Kristin Urquiza, whose obituary of her father who died from the coronavirus went viral, is out with a COVID policy platform calling on the Biden administration to bring someone onto their COVID task force who has lost someone to the virus and support the creation of an independent commission to investigate the federal government’s response to the pandemic.
The policy platform, first reported by Newsweek, was shared with Biden officials Marcela Nunez-Smith and LaNiesha Dawson in a Zoom meeting before the inauguration. It also calls for Congress to fund a compensation program for victims and survivors of COVID-19, similar to the 9/11 Victims Compensation Fund and the Crime Victims Fund, which would cover out-of-pocket medical costs, mental health counseling, funerals, pain and suffering, and loss of earnings, according to the document shared with Newsweek.
“I’m inspired by how Kristin Urquiza has turned her grief into action and I share her determination to memorialize all we’ve lost and honor those who sacrificed on the frontlines,” Representative Joaquin Castro told Newsweek. “The COVID pandemic has been the global crisis of our time, and Americans from all walks of life have stepped up to meet this moment despite too often being left to fend for themselves. Essential workers in particular need to be honored—and when the story of COVID-19 is told their lives must be front and center.”
Urquiza, who spoke of her dad’s life and the impact his loss had on her at the Democratic National Convention in 2020, created her organization Marked By COVID, after her father, who once supported former President Donald Trump, died. She said her dad believed the Trump’s words that the virus was under control and it was OK to end social distancing and instead got sick after a night of karaoke, dying after five “agonizing days.”
“My dad was a healthy 65-year-old,” Urquiza said in one of the most emotional speeches given at the convention. “His only pre-existing condition was trusting Donald Trump, and for that, he paid with his life.”
That knowledge and pain guides her work and the policy platform she backs. Already she supports one aspect of Biden’s approach: promoting his relief package as a “rescue” plan, she said.
“‘Rescue’ implies the first of more to come, long term,” she told Newsweek. “For the Marked by COVID community it’s essential that a long-term vision includes the people most impacted.”
Other plans Urquiza’s group is pushing for from the Biden administration include a G.I. Bill for frontline health care providers that includes student loan forgiveness and future tuition benefits, as well as a federal COVID Memorial Day to honor those who lost their lives to the virus.
Urquiza did not secure firm commitments during her first meeting but Biden officials told her they want to keep the conversation going. The White House did not immediately respond to a request for comment from Newsweek.
The plans proposed by the group have already seen some success, with 50 mayors signing onto a U.S. Conference of Mayors resolution to implement a National COVID Memorial Day during the first week of March. Urquiza said the bipartisan nature of the group underscores the absolute burden local municipalities have had to take on in dealing with fallout, grief and bumpy vaccine rollouts.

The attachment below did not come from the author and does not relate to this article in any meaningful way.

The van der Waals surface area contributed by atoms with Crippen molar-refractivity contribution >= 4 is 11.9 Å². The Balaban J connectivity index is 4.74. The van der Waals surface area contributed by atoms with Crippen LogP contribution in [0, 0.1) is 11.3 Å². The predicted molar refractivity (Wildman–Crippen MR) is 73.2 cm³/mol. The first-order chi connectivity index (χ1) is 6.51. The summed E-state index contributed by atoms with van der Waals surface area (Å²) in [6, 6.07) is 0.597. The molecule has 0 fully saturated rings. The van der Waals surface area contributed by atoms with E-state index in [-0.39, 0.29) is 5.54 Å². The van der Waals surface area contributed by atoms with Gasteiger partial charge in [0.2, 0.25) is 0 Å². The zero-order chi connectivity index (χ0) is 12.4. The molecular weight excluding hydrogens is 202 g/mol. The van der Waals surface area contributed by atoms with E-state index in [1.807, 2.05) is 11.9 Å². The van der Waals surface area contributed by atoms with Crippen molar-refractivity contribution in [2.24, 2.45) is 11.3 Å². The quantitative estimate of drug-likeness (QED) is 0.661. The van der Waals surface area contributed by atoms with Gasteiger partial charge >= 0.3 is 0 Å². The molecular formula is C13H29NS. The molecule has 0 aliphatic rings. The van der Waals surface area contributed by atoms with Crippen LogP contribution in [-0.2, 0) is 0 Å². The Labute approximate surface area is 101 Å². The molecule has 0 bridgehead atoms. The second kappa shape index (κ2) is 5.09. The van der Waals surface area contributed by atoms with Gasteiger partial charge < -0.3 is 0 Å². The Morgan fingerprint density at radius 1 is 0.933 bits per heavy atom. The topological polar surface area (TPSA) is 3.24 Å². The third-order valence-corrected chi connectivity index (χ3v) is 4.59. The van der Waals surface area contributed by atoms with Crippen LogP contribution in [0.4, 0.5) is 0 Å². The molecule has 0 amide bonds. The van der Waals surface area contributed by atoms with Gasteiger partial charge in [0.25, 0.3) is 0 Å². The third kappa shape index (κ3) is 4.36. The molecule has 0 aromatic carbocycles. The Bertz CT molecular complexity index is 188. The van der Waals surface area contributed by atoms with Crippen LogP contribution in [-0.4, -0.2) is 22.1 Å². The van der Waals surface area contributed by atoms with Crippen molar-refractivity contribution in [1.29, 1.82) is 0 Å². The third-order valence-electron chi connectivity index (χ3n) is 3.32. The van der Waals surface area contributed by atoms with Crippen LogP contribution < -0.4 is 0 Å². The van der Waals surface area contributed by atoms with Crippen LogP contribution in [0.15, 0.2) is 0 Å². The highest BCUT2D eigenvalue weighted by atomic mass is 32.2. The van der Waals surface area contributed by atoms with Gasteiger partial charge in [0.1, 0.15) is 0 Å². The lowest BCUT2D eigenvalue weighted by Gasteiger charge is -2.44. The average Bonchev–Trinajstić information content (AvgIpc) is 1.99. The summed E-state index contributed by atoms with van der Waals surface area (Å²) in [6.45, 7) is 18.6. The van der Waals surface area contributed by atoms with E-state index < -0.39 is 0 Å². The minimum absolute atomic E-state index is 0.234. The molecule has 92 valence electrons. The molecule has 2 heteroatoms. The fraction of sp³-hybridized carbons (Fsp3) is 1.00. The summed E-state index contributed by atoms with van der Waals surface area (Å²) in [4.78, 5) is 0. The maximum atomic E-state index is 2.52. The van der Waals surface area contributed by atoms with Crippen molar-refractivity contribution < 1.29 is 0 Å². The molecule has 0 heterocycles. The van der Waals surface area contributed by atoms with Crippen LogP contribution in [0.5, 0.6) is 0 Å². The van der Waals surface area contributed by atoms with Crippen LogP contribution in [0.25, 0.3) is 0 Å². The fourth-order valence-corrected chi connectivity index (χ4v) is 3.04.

One of the first mayors to respond to her ideas with “absolute enthusiasm” was the mayor of Brownsville, Texas, Juan Mendez. She said that was unsurprising because of the way the Hispanic community in Texas, and nationally, has been hard-hit and reinforced her vision that a goal of her group should be to solve for long-term inequities that have disproportionately hurt communities of color during the pandemic.
A through-line of Urquiza’s policy platform is the firmly held belief that part of healing from the darkness of the coronavirus outbreak that has killed more than 450,000 people will be the process of remembering what happened so it never does again, particularly as millions of Americans prepare to see the one-year anniversary of their loss of a loved one arrive starting in March.
It’s one reason she said her community supported the lighting at the Lincoln Memorial that Biden and Vice President Kamala Harris attended the day before their inauguration.
“We were dealing with this game of gas lighting for a year, of people telling us our loved ones didn’t really die of COVID, and here he was before he had the full office of power, remembering those lost,” Urquiza said, noting that when it was announced she had a wave of people reaching out to ask how they could participate in their local communities.
Marked By COVID took the lighting ceremony further, bringing in an architect in charge of the 9/11 plaza commission to speak with members about remembrance.
“The thing people wanted was engagement, a way to personalize that lighting,” she said. “This type of information is incredibly valuable to ensure that as the Biden administration moves forward, people don’t feel that disconnect with what they’re doing and where people are actually at.”